By Richard Henderson
Swap execution facility (SEF) Javelin has reduced the scope of instruments it wants to see mandated for trading in a pending submission to the chief US derivative regulator, bowing to industry pressure.
In a statement, Javelin SEF said it had streamlined its ‘made available to trade’, or MAT, submission to the Commodity Futures Trading Commission (CFTC) to include only benchmark dollar and euro swaps in addition to certain international monetary market (IMM) swaps.
The MAT rule will require swaps for which SEF execution is possible, to be traded on a SEF.
The SEF said the decision was made in response to feedback from a broad group of institutional buy-side firms regarding the scope of the submission. Other SEFs and industry participants have publicly raised similar concerns in recent weeks.
Now, Javelin’s MAT application will include US dollar spot starting benchmark rates and US dollar spot starting benchmark swap spreads with tenors between two and 30 years; euro spot starting benchmark swaps between two and 30 years and certain US dollar IMM swaps.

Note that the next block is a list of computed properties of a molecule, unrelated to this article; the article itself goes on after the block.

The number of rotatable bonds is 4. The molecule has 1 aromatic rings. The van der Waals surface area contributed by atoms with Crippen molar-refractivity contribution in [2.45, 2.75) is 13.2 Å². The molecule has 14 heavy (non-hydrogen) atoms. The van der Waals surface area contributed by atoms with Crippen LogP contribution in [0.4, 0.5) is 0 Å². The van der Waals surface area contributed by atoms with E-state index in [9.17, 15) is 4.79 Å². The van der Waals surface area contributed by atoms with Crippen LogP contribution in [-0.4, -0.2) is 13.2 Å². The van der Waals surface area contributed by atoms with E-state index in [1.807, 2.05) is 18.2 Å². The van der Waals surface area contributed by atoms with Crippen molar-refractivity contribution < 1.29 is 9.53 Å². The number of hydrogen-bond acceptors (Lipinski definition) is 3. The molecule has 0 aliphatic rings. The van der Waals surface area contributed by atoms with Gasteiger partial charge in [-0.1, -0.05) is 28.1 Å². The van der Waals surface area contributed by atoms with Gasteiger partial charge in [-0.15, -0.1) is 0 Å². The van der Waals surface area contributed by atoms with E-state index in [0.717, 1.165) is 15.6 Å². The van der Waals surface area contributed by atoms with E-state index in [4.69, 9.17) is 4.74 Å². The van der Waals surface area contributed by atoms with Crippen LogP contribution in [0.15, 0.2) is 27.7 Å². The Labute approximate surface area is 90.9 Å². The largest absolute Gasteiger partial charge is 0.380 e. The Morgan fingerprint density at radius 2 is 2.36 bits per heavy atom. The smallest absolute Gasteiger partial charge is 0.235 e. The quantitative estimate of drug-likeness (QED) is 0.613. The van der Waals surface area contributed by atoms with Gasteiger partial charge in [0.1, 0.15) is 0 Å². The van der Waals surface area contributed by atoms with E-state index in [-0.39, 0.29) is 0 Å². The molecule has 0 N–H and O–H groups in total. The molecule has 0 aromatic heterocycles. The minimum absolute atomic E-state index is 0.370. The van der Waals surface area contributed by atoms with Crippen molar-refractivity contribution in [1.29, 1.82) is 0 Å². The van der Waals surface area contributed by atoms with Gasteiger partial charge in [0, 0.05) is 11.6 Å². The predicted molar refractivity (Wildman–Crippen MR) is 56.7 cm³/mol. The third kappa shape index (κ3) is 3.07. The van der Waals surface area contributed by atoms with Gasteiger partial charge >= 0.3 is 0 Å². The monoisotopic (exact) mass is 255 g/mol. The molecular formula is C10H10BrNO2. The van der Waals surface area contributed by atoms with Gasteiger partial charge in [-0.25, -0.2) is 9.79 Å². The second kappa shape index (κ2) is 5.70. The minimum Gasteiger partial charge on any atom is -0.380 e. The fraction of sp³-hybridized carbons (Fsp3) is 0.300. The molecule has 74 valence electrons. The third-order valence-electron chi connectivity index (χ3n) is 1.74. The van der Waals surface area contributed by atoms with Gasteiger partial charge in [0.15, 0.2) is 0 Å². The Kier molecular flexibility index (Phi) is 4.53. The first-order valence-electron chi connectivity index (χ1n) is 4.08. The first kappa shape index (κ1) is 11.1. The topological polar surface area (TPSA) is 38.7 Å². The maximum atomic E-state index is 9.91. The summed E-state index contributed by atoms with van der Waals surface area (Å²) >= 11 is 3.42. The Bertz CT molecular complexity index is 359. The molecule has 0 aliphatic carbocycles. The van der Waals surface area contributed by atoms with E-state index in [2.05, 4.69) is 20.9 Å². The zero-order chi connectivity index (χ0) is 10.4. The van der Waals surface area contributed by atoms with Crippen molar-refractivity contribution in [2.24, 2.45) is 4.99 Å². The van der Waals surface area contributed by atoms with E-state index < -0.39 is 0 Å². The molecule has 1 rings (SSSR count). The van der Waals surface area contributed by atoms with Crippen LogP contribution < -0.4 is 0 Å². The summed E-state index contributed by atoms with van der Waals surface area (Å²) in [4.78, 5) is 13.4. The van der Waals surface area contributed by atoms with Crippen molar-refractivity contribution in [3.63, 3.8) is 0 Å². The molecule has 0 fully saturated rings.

Previously, Javelin, which will focus on interest rate swaps, had proposed the widest parameters for MAT products, stating those with tenors between one month and up to 50 years could be included. It was the first SEF to submit a MAT application and presently three other SEFs have submitted proposals: trueEX, also focused on rates, and credit-focused MarketAxess and Tradeweb.
“What has become clear is that considerable operational hurdles remain as the market prepares for the swap trading mandate,” said James Cawley, CEO of Javelin Capital Markets, in statement. “Starting with benchmark swaps is the only thing that makes sense right now. We can discuss day two only after we have safely got past day one.”
The MAT rule was developed by the CFTC to hasten the take-up of SEF trading, but the mechanics of its application have caused industry concern over SEFs offering trading in swaps with low liquidity.
Final ruling on MAT applications is expected in February, according to comments made by outgoing CFTC chair Gary Gensler in November, ahead of a thirty day period before implementation begins, likely in March.